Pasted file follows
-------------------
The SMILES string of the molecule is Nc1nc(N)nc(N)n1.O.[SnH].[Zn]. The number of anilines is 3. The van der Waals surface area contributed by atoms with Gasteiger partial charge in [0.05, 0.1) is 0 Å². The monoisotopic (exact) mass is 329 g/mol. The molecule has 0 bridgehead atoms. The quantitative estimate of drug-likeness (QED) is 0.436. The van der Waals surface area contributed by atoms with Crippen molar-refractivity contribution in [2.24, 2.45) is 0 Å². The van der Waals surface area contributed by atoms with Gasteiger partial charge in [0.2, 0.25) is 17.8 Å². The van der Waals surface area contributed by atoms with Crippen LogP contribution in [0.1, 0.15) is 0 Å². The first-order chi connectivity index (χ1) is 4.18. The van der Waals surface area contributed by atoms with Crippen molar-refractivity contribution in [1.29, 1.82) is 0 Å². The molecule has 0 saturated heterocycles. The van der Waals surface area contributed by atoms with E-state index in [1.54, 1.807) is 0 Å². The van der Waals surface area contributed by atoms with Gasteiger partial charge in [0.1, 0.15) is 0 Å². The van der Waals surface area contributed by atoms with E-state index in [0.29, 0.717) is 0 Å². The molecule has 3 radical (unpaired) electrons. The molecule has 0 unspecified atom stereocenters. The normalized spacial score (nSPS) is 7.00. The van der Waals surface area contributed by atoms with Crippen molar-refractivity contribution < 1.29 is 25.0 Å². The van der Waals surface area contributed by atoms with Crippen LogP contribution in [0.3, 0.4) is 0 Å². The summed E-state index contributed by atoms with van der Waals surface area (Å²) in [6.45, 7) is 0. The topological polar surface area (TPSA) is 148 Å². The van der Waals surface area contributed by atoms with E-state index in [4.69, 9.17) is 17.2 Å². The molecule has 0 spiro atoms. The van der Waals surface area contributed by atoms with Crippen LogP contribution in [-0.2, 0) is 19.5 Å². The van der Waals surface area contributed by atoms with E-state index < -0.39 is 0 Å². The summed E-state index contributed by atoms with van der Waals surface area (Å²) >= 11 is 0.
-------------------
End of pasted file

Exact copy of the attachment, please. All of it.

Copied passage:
The SMILES string of the molecule is Nc1nc(N)nc(N)n1.O.[SnH].[Zn]. The number of anilines is 3. The van der Waals surface area contributed by atoms with Gasteiger partial charge in [0.05, 0.1) is 0 Å². The monoisotopic (exact) mass is 329 g/mol. The molecule has 0 bridgehead atoms. The quantitative estimate of drug-likeness (QED) is 0.436. The van der Waals surface area contributed by atoms with Crippen molar-refractivity contribution in [2.24, 2.45) is 0 Å². The van der Waals surface area contributed by atoms with Gasteiger partial charge in [0.2, 0.25) is 17.8 Å². The van der Waals surface area contributed by atoms with Crippen LogP contribution in [0.1, 0.15) is 0 Å². The first-order chi connectivity index (χ1) is 4.18. The van der Waals surface area contributed by atoms with Crippen molar-refractivity contribution in [1.29, 1.82) is 0 Å². The molecule has 0 saturated heterocycles. The van der Waals surface area contributed by atoms with E-state index in [1.54, 1.807) is 0 Å². The van der Waals surface area contributed by atoms with Gasteiger partial charge in [0.1, 0.15) is 0 Å². The van der Waals surface area contributed by atoms with E-state index in [0.29, 0.717) is 0 Å². The molecule has 3 radical (unpaired) electrons. The molecule has 0 unspecified atom stereocenters. The normalized spacial score (nSPS) is 7.00. The van der Waals surface area contributed by atoms with Crippen molar-refractivity contribution < 1.29 is 25.0 Å². The van der Waals surface area contributed by atoms with Crippen LogP contribution in [0.3, 0.4) is 0 Å². The summed E-state index contributed by atoms with van der Waals surface area (Å²) in [6.45, 7) is 0. The topological polar surface area (TPSA) is 148 Å². The van der Waals surface area contributed by atoms with E-state index in [4.69, 9.17) is 17.2 Å². The molecule has 0 spiro atoms. The van der Waals surface area contributed by atoms with Crippen LogP contribution in [-0.2, 0) is 19.5 Å². The van der Waals surface area contributed by atoms with E-state index < -0.39 is 0 Å². The summed E-state index contributed by atoms with van der Waals surface area (Å²) >= 11 is 0.